Raghava has also experimented with EEG headsets that use brain waves to bring new, dynamic perspectives into his work. His works include Mona Lisa 2.0, whose face changes based on Raghava's mood; a depiction of Gandhi that varies based on whether you agree or disagree with him; a red artwork that uses brainwaves to see every shade between red and blue; and Venus 2.0, who you can choose to cover up or uncensored. 

    Harshit Agrawal is an artificial intelligence and new media artist. He explores what he calls 'human-machine creativity continuum'- the melding of human and machine creative agency through his practice. He uses machines and algorithms and often creates them. He believes that AI is challenging us to question many of our preconceived notions, creating art with data that reflects societal perceptions in their true essence rather than an individual reading of it. 

    He has worked with AI art since its inception in 2015. His work has been nominated twice for the top tech art prize, the 'Lumen', and he was the only Indian artist at the first global group exhibition of AI art at a contemporary gallery in 2018. Initial examples of AI art were mainly to create hauntingly familiar yet alien forms. As a visual artist working with AI, he works with a lot of images as data that the machine trains on and then produces new images that represent that data set. The process is obviously much more involved in terms of how this artist created and it is in the training process that a lot of subtle variations lie where the craft of the human artist comes into play and also in terms of what data set, they choose to work with and how they collect the data set. In this new form of art, he experiments with various media via visual, sculptural, text-based AI creation.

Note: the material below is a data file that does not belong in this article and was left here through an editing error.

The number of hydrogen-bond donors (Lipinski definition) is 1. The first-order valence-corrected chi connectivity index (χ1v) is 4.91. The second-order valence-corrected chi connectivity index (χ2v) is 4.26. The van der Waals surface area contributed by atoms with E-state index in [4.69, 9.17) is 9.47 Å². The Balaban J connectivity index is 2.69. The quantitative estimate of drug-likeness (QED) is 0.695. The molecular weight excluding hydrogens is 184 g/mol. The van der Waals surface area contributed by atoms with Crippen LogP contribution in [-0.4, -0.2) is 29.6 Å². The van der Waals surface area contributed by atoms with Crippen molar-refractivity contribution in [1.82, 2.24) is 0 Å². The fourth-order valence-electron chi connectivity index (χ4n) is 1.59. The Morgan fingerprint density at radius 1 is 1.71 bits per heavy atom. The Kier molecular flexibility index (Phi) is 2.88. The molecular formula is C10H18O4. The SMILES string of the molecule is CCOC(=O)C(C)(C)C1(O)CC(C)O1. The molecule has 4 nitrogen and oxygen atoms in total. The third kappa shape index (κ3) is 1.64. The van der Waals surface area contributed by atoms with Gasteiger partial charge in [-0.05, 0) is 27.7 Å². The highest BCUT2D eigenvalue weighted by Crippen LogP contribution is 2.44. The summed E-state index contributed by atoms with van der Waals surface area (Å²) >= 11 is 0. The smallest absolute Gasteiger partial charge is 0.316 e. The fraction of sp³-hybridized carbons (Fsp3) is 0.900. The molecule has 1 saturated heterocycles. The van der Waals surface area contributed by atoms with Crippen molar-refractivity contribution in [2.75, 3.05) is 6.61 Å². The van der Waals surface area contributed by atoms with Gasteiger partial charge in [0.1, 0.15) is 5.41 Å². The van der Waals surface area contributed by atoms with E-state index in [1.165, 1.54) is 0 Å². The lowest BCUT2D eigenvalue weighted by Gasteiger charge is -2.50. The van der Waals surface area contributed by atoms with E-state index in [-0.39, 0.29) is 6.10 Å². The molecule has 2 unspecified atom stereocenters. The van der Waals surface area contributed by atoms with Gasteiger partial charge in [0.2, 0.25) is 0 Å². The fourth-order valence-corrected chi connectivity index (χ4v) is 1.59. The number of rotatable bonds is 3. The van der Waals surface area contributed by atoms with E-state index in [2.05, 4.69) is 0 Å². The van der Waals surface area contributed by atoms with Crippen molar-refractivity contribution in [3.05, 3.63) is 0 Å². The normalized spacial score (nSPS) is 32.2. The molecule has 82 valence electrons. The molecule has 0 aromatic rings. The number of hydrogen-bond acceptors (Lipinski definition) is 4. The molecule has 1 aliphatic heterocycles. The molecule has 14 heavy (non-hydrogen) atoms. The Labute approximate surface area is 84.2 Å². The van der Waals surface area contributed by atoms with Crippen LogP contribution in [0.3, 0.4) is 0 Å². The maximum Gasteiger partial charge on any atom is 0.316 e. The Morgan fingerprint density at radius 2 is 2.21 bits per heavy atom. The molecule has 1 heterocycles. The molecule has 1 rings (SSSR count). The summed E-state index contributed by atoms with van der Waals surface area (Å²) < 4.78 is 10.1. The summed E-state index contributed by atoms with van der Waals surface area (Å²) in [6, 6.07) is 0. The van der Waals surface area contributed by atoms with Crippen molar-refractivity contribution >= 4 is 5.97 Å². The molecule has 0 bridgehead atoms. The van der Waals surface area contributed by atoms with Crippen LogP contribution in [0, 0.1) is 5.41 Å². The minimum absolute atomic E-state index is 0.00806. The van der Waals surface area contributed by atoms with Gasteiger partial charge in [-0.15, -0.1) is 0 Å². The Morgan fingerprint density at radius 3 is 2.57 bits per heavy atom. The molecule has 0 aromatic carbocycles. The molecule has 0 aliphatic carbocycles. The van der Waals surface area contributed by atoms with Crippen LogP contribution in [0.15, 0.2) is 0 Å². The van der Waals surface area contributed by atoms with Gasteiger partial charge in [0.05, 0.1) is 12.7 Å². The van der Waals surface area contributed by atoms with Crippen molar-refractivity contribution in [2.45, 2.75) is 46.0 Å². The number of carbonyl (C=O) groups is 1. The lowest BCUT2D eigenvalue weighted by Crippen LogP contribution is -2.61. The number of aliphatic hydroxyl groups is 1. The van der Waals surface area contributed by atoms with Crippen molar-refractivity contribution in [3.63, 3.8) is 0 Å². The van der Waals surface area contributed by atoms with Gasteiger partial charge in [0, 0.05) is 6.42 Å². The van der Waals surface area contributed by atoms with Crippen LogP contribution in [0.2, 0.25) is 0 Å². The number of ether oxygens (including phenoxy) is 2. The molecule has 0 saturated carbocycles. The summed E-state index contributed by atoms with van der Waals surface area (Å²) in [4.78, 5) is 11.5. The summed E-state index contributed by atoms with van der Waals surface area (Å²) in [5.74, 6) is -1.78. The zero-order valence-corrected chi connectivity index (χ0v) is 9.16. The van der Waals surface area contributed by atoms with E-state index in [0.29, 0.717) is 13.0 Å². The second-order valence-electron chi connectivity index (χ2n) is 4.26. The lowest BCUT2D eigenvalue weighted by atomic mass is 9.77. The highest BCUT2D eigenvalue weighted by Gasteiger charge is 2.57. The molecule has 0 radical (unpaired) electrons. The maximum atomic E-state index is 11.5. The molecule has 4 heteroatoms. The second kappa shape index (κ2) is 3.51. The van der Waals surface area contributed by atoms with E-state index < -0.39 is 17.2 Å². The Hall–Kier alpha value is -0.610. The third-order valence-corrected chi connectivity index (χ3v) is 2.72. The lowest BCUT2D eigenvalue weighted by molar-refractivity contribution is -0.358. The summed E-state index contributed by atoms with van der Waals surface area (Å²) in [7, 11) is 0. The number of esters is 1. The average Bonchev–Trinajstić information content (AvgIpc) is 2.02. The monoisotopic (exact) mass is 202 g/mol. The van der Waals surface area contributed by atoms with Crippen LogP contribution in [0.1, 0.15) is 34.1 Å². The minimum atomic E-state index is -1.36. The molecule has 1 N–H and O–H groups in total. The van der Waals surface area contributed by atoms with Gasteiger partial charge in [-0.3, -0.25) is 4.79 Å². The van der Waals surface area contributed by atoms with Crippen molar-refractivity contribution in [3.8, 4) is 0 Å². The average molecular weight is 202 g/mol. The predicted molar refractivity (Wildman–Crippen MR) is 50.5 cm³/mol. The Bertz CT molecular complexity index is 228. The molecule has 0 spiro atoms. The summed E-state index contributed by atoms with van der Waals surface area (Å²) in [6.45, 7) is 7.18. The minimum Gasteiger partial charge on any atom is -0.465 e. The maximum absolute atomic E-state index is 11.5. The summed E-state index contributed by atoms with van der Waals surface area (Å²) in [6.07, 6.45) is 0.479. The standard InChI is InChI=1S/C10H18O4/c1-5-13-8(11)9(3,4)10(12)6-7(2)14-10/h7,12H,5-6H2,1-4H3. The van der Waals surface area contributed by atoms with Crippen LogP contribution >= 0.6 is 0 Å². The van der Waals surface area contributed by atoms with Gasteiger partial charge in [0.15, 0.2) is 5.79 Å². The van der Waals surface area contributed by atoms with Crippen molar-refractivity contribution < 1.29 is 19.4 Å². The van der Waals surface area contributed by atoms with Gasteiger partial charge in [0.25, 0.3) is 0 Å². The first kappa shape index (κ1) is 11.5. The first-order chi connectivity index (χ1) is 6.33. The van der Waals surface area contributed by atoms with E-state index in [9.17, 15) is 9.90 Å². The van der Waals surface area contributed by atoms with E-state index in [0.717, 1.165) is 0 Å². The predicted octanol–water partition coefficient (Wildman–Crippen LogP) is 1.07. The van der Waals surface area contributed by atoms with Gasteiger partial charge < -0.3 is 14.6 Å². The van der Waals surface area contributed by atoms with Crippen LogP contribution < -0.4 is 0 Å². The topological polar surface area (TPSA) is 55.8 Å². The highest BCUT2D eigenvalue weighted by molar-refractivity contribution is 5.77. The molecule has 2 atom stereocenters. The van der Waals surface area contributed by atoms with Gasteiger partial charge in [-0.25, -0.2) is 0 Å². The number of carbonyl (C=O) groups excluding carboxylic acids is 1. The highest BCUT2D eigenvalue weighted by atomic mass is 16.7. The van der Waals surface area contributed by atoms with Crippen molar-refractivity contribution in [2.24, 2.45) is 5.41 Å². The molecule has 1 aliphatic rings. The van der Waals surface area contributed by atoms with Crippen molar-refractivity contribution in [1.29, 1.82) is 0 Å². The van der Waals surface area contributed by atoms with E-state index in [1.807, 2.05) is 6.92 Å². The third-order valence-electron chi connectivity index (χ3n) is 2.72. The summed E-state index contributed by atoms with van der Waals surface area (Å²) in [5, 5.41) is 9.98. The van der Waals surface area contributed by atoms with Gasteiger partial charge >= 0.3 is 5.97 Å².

• 4
    As an artist, he looks at technology beyond its transactional, efficiency and economic purposes to its emotional, relationship perspective that we as humans need to build with it. He relates new media artworks to the human artist. He stresses that the artist in these artworks is a human being, not an AI. The intentionality in artworks is due to the artist not because of AI. As he puts in an interview, "I tell the AI what it needs to train on, and I decide how it trains on the data that I set to train on. I define the process exactly and I ultimately choose the outputs from AI that I call art". 

    He mentions that the AI artist governs the whole process; the artist visualises the outcome and embraces the machine's influence and training process. Whether to include the influences or not are also the artist's choice, similar to the traditional painting on canvas. Artist chooses data sets, themes, and visual aspects of training that they want to work with like any visual artist. The difference is that AI has a more mysterious nature of influence because the neural network, which is the training process, has millions of parameters humans cannot get to the bottom of every bit of it. So that level of abstraction results in a slightly more organic influence by the machine.